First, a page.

Rossa aim to deny Loughgiel’s bid for four-in-a-row while Sarsfield’s and Naomh Éanna battle it out for the B title
 
THE final pieces of hurling silverware in Antrim will be handed out by Sunday evening with both the U20 A and B finals down for decisions.

On Sunday afternoon at Dunsilly (3.30pm), O’Donovan Rossa will face Loughgiel for the main prize, whilst earlier in the day at Hannahstown (1.30pm), Sarsfield’s face Naomh Éanna for the B trophy.

 

Rossa will head into their final against the four-in-a-row-chasing Shamrocks off the back of a one-point semi-final victory against Cushendall last weekend when they had to dig deep to find the late answers.

The West Belfast men looked like they might exit the competition when Cushendall led by four with a significant wind advantage, but Rossa found a way back with Diarmuid Rogan’s late goal pivotal as they edged home by one.

“I think we showed a lack of experience,” said manager Eoghan O’Neill, who is assisted by Gavin Bell, James Devlin and Kevin McDonnell.

“They (Cushendall) had a few boys who have played at a higher standard and were able to finish their goal chances. We had some chances and weren’t able to put them away even though I thought we played the better hurling, but just let ourselves down a bit with our attack play.

“Going in at half-time just two points up having played with a gale-force wind, I think everyone would have expected Cushendall to kick on.

“We just told them to up our work-rate and empty the tank. To be fair, towards the end when we needed leaders to stand up, they did.

“Ruairc Murray caught a lot of ball, Diarmuid Rogan got a lot too and Diarmuid got in for the goal through sheer determination, so we were pleased. Hopefully that second half and how they were able to dig it out will stand to us as I thought our work-rate was phenomenal.”

The defending champions opened their campaign with a quarter-final win over Ballycastle, but moved straight into the final as Dunloy withdrew from last weekend’s last four clash that was set for just 23 hours before the county senior final.

They have plenty of quality with Christy McGarry, Rory McCloskey, Rian McMullan and Enda Og McGarry just some who have helped them dominate at the grade in recent times and they will be many people’s favourites to maintain their dominance at the grade by the close of play.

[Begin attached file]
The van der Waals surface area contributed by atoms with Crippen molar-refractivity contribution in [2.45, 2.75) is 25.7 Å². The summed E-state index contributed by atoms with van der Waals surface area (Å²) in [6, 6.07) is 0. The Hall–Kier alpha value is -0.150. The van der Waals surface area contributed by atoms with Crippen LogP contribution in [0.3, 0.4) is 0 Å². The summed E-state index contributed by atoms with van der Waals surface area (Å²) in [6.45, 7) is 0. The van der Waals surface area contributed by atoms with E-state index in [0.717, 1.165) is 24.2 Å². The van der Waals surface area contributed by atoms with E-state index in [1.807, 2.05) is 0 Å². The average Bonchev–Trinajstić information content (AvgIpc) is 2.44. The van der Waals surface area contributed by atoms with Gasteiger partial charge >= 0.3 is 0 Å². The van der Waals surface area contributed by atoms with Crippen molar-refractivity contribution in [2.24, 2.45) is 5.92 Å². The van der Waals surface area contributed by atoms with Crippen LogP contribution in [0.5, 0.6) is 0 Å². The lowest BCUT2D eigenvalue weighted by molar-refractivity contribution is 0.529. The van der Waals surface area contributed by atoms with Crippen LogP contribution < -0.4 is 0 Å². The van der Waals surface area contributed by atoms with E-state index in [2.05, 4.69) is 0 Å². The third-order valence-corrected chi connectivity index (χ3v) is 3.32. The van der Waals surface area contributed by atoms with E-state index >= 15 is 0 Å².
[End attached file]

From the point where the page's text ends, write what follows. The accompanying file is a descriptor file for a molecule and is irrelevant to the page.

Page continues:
But Rossa aren’t without their own star performers with the aforementioned Rogan and Murray, Owen May, Ruairi O Muirí, Eoin Trainer, Darragh Turley, Ben McAuley, Patrick Moyes and the towering presence of Pearse Short at full-forward all performing big in their semi-final win.

With the U20 league competitions earlier this year seeing more games off than on and byes in the championship, there hasn’t been great scope to really gather momentum, so while Rossa are underdogs, they will hope that a good performance can give them a huge chance to spring a surprise and deny the North Antrim men further silverware.

“We played Loughgiel at the start of the year in a league match and they beat us well, but I think we have come on leaps and bounds since,” O’Neill added.

“A big effort has been put in over the past three-and-a-half weeks and although people would say it’s hard to get boys out at this time of the year for this age group, we have had good numbers and they have tried their best.

“It’s a big challenge for us on Sunday but it’s a county final. A lot of these boys haven’t played in an A county final and we’ve told them that this time they are the headline act and it’s something they should look forward to.”

B Final

Earlier in the day, the B final will be decided in a cross-city clash at Hannahstown and it will see two sides who had to show plenty of character to get over the line in their semi-final.

Sarsfield’s were 1-12 to 1-6 winners over Glenravel with their win coming off the back of a fine start to the game with Brendan Jackson’s early goal helping them on their way.

Daniel Smyth and centre forward Anthony McGarrigle were central to the Paddies’ cause in attack, but they had to dig in and repel a second-half fightback to seal their place.
Naomh Éanna were 1-16 to 1-13 winners over St Paul’s in their semi-final in which their second-half display was crucial.

Colm Curran played a key role for the Glengormley side with nine points on the day as they got over the line.

It was actually St Paul’s leading by one at the break after Conor Bradley’s goal for Naomh Éanna had been cancelled out just before the break, but a strong finish from the Hightown side with points from Curran, Michael Devenny, Conor McAllister and Jacob Mackin saw them home.

Another tight affair is expected this Sunday when the sides battle it out to decide the destination of the trophy.